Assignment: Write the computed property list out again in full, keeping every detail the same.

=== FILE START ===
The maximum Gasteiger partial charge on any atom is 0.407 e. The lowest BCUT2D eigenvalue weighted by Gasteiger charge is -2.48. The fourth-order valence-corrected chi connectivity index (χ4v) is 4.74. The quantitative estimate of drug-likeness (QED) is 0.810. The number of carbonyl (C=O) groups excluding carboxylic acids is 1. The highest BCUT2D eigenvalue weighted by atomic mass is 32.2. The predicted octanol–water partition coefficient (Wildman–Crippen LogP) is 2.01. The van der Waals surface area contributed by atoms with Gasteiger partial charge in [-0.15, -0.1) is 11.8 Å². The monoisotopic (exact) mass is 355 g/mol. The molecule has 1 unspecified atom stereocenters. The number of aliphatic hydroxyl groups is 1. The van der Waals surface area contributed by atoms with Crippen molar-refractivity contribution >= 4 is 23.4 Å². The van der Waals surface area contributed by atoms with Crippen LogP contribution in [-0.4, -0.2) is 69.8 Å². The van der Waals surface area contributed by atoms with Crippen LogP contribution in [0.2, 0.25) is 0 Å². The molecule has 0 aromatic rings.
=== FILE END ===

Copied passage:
The maximum Gasteiger partial charge on any atom is 0.407 e. The lowest BCUT2D eigenvalue weighted by Gasteiger charge is -2.48. The fourth-order valence-corrected chi connectivity index (χ4v) is 4.74. The quantitative estimate of drug-likeness (QED) is 0.810. The number of carbonyl (C=O) groups excluding carboxylic acids is 1. The highest BCUT2D eigenvalue weighted by atomic mass is 32.2. The predicted octanol–water partition coefficient (Wildman–Crippen LogP) is 2.01. The van der Waals surface area contributed by atoms with Gasteiger partial charge in [-0.15, -0.1) is 11.8 Å². The monoisotopic (exact) mass is 355 g/mol. The molecule has 1 unspecified atom stereocenters. The number of aliphatic hydroxyl groups is 1. The van der Waals surface area contributed by atoms with Crippen molar-refractivity contribution >= 4 is 23.4 Å². The van der Waals surface area contributed by atoms with Crippen LogP contribution in [-0.4, -0.2) is 69.8 Å². The van der Waals surface area contributed by atoms with Crippen LogP contribution in [0.2, 0.25) is 0 Å². The molecule has 0 aromatic rings.